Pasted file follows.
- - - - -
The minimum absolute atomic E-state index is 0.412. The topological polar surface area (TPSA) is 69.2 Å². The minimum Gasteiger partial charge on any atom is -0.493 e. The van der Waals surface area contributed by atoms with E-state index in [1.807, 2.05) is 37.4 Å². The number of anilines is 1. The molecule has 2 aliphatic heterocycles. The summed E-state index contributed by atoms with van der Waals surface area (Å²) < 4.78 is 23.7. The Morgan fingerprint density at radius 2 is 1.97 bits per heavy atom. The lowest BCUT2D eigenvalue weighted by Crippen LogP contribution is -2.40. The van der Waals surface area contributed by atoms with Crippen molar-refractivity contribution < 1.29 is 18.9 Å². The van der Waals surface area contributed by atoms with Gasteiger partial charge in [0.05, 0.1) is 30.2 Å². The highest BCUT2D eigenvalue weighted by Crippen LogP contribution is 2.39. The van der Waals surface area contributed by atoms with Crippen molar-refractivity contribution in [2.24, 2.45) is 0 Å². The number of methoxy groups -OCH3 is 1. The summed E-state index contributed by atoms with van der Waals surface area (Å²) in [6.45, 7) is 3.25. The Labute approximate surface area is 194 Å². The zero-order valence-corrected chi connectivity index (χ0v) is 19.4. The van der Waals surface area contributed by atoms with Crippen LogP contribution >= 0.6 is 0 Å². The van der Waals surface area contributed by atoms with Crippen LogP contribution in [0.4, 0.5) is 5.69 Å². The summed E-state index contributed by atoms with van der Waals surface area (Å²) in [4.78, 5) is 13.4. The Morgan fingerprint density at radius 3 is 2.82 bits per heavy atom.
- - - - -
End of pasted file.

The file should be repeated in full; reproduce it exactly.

The minimum absolute atomic E-state index is 0.412. The topological polar surface area (TPSA) is 69.2 Å². The minimum Gasteiger partial charge on any atom is -0.493 e. The van der Waals surface area contributed by atoms with E-state index in [1.807, 2.05) is 37.4 Å². The number of anilines is 1. The molecule has 2 aliphatic heterocycles. The summed E-state index contributed by atoms with van der Waals surface area (Å²) < 4.78 is 23.7. The Morgan fingerprint density at radius 2 is 1.97 bits per heavy atom. The lowest BCUT2D eigenvalue weighted by Crippen LogP contribution is -2.40. The van der Waals surface area contributed by atoms with Crippen molar-refractivity contribution < 1.29 is 18.9 Å². The van der Waals surface area contributed by atoms with Gasteiger partial charge in [0.05, 0.1) is 30.2 Å². The highest BCUT2D eigenvalue weighted by Crippen LogP contribution is 2.39. The van der Waals surface area contributed by atoms with Crippen molar-refractivity contribution in [2.24, 2.45) is 0 Å². The number of methoxy groups -OCH3 is 1. The summed E-state index contributed by atoms with van der Waals surface area (Å²) in [6.45, 7) is 3.25. The Labute approximate surface area is 194 Å². The zero-order valence-corrected chi connectivity index (χ0v) is 19.4. The van der Waals surface area contributed by atoms with Crippen LogP contribution >= 0.6 is 0 Å². The van der Waals surface area contributed by atoms with Crippen LogP contribution in [0.4, 0.5) is 5.69 Å². The summed E-state index contributed by atoms with van der Waals surface area (Å²) in [4.78, 5) is 13.4. The Morgan fingerprint density at radius 3 is 2.82 bits per heavy atom.